Academic journal article Cognitive, Affective and Behavioral Neuroscience

Limb-Specific Emotional Modulation of Cervical Spinal Cord Neurons

Academic journal article Cognitive, Affective and Behavioral Neuroscience

Limb-Specific Emotional Modulation of Cervical Spinal Cord Neurons

Article excerpt

Abstract Emotional stimuli receive prioritized attentional and motoric processing in the brain. Recent data have indicat- ed that emotional stimuli enhance activity in the cervical spinal cord as well. In the present study, we used fMRI to investigate the specificity of this emotion-dependent spinal cord activity. We examined whether the limb depicted in a passively viewed image (upper vs. lower) differentially influenced activity in the cervical segments that innervate the upper limbs, and whether this effect was enhanced by emotion. Participants completed four fMRI runs: neutral-up- per limb, neutral-lower limb, negative-upper limb, and neg- ative-lower limb. The results indicated main effects of limb and emotion, with upper limbs and negative stimuli eliciting greater activity than lower limbs and neutral stimuli, respec- tively. For upper-limb runs, negative stimuli evoked more activity than did neutral stimuli. Additionally, negative stimuli depicting upper limbs produced stronger responses than did negative stimuli depicting lower limbs. These results suggest that emotional stimuli augment limb-specific responses in the spinal cord.

Keywords Cervical spinal cord . Emotion . Functional MRI . Spinal fMRI . Emotion-movement interactions

Emotions facilitate the execution of motoric responses (Koganemaru, Domen, Fukuyama, & Mima, 2012), allowing an individual to approach or avoid salient stimuli (e.g., Davidson & Irwin, 1999). Recent neuroimaging data have allowed researchers to delineate many of the neural substrates underlying this emotional modulation of movement. Multiple studies have detected increased responsivity in the supplemen- tary motor area during the perception of emotionally arousing stimuli (e.g., Oliveri et al., 2003; Schienle, Schäfer, Walter, Stark, & Vaitl, 2005), particularly when an ongoing movement is interrupted by an emotional stimulus (Sagaspe, Schwartz, & Vuilleumier, 2011). Pereira et al. (2010) also noted that the midcingulate cortex is involved in the integration of the per- ception of negatively valenced emotional information and the performance of movements. These results have been complemented by functional connectivity analyses indicating that fear-relevant stimuli increase the connectivity between the amygdala and both the inferior occipital gyrus and the premotor cortex, suggesting a functional link between the structures related to fear, perception, and movement (Tettamanti et al., 2012). Additionally, studies utilizing transcranial magnetic stimulation (TMS) have consistently noted increased sensitivity in the motor cortex during emotional perception, suggesting an increase in the excitability of the corticospinal tract (Coelho, Lipp, Marinovic, Wallis, & Riek, 2010; Coombes at al., 2009; Hajcak et al., 2007; Schutter, Hofman, & Van Honk, 2008;van Loon, van den Wildenberg, van Stegeren, Hajcak, & Ridderinkhof, 2010). Together, these studies provide insights into the brain regions involved in emotion-movement interac- tions. However, to date, little research has examined the role of the spinal cord in these emotion-dependent responses, despite the fact that this structure is the neuroanatomical link between the nervous system regions involved in the planning and exe- cution of these movements.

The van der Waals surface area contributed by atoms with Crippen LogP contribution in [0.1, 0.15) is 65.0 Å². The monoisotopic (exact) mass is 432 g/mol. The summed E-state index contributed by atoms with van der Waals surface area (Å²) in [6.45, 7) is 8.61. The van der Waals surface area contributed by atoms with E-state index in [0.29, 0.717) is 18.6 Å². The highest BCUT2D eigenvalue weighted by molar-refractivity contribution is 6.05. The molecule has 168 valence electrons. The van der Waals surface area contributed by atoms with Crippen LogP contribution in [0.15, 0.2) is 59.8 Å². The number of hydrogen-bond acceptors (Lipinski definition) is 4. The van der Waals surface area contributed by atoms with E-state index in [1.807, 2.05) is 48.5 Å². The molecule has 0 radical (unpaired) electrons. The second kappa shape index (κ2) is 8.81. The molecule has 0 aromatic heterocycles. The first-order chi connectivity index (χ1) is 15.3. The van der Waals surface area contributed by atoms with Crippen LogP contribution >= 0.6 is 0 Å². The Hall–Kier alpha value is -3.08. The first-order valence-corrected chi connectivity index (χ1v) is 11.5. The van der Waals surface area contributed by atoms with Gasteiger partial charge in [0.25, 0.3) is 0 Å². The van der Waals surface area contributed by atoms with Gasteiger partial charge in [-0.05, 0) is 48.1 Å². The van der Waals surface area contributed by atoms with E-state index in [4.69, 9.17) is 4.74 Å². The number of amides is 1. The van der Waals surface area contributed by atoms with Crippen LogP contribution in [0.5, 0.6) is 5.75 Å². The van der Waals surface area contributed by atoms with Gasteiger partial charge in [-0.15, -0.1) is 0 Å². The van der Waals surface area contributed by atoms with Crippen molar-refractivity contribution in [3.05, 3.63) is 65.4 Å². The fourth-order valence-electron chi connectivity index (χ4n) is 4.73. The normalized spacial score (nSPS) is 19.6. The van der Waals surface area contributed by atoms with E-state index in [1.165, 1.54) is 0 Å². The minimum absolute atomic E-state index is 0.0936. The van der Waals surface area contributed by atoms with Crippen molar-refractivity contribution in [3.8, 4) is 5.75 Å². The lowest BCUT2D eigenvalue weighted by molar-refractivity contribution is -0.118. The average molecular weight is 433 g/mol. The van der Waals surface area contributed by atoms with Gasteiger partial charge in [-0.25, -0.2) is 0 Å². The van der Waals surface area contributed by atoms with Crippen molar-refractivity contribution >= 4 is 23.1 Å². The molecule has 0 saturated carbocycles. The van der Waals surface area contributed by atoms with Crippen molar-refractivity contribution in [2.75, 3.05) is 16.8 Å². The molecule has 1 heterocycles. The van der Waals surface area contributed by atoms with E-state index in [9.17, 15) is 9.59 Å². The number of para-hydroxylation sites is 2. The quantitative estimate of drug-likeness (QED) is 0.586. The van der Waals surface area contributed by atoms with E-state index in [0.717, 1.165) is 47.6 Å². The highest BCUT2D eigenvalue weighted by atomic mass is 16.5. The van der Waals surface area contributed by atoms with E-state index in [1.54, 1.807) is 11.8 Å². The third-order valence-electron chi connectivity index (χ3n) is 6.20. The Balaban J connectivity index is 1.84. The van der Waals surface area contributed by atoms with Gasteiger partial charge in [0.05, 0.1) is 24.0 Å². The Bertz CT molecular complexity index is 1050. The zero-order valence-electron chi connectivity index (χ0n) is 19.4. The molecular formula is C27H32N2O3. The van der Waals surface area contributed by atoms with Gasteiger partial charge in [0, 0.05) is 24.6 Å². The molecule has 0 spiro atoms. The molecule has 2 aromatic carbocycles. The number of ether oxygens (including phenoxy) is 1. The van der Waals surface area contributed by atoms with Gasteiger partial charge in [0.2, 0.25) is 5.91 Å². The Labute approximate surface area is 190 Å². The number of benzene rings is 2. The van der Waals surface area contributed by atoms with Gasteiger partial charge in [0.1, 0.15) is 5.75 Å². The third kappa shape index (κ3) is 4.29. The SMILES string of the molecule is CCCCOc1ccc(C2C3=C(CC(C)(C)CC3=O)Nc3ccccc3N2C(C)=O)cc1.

The emotional modulation of spinal cord activity was re- cently investigated in a study utilizing functional magnetic resonance imaging (fMRI) of the spinal cord. Smith and Kornelsen (2011) imaged the cervical spinal cord during the presentation of emotionally negative (threatening and/or gory), positive (erotic), or neutral (landscape or cityscape) photographs. For half of the trials, the participants were instructed to make buttonpress responses to the images, indi- cating whether the depicted scene was indoors or outdoors. Other trials required only passive viewing of the images (i.e., no motoric response). The results showed that negative stimuli evoked greater activity in cervical spinal cord segments C5-C8 than did positive or neutral stimuli. …

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